48.In addition, he noted with concern that Vlaams Blok, the nationalist Flemish party that had been dissolved in 2004 after being found guilty of inciting racial hatred, had been reconstituted under a new name, “Vlaams Belang” (Flemish Interest), and had received nearly 12 per cent of the votes in the summer 2007 elections. According to a report published in 2004 by State Security, Vlaams Belang was following the exact same political line as its predecessor. He therefore asked the Belgian delegation whether steps had been taken to ban Vlaams Belang. Moreover, in view of a complaint against that party filed in May 2006 and the fact that, after several suspensions, the enquiry had been reopened in November 2007, he wondered how long it would be before the competent court handed down its decision in that case. Was there any way of speeding up the proceedings, which had been going on since 2006? Besides the funds allocated by the federal State, did Vlaams Belang receive financial support from regional or local authorities? Lastly, had the parliaments of the French community, the Walloon region and the Brussels-capital region and the Flemish parliament already exercised their right to withdraw subsidies from parties convicted by the courts of racist activities?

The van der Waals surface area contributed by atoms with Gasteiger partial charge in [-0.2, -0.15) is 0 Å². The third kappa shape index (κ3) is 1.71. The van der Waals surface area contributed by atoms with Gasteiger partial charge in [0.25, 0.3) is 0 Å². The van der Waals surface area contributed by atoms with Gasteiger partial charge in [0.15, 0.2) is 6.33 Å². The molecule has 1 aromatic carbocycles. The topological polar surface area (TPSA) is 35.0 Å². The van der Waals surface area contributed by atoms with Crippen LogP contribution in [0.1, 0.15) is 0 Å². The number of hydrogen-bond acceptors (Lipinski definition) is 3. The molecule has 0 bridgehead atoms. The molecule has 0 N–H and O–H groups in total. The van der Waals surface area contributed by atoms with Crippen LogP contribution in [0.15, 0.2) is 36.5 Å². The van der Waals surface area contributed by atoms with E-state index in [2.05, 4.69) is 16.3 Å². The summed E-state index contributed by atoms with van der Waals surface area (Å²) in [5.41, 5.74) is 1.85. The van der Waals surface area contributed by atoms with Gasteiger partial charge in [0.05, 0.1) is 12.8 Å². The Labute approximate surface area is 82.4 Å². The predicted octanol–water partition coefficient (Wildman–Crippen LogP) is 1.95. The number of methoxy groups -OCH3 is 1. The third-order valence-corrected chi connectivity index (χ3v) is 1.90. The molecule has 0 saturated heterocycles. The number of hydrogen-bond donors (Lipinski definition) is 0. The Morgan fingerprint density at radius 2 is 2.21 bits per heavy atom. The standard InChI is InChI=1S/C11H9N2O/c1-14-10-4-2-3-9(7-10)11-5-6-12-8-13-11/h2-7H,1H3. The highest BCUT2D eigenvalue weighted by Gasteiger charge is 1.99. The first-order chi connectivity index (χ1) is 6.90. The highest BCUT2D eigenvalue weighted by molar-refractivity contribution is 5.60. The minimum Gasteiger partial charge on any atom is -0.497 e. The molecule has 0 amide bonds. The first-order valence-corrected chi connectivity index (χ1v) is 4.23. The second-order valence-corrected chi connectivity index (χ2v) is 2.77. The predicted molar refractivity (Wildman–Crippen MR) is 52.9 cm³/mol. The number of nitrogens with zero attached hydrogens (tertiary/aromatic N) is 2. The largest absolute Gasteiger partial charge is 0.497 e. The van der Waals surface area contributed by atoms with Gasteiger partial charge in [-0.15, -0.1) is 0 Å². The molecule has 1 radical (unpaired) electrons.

49.With regard to the two bills referred to in the report (CERD/C/BEL/15, paras. 25 and 26) on the automatic suspension of certain civil and political rights in the event of a conviction for racism, xenophobia, negationism or anti-Semitism, he asked what stage Parliament had reached in consideration of those bills. Lastly, he asked the Belgian delegation whether studies had been done to determine why so many voters, especially in Flanders, had voted for parties that professed racist and discriminatory ideas. That trend, which had been observed in the past two elections, did not seem to be merely temporary.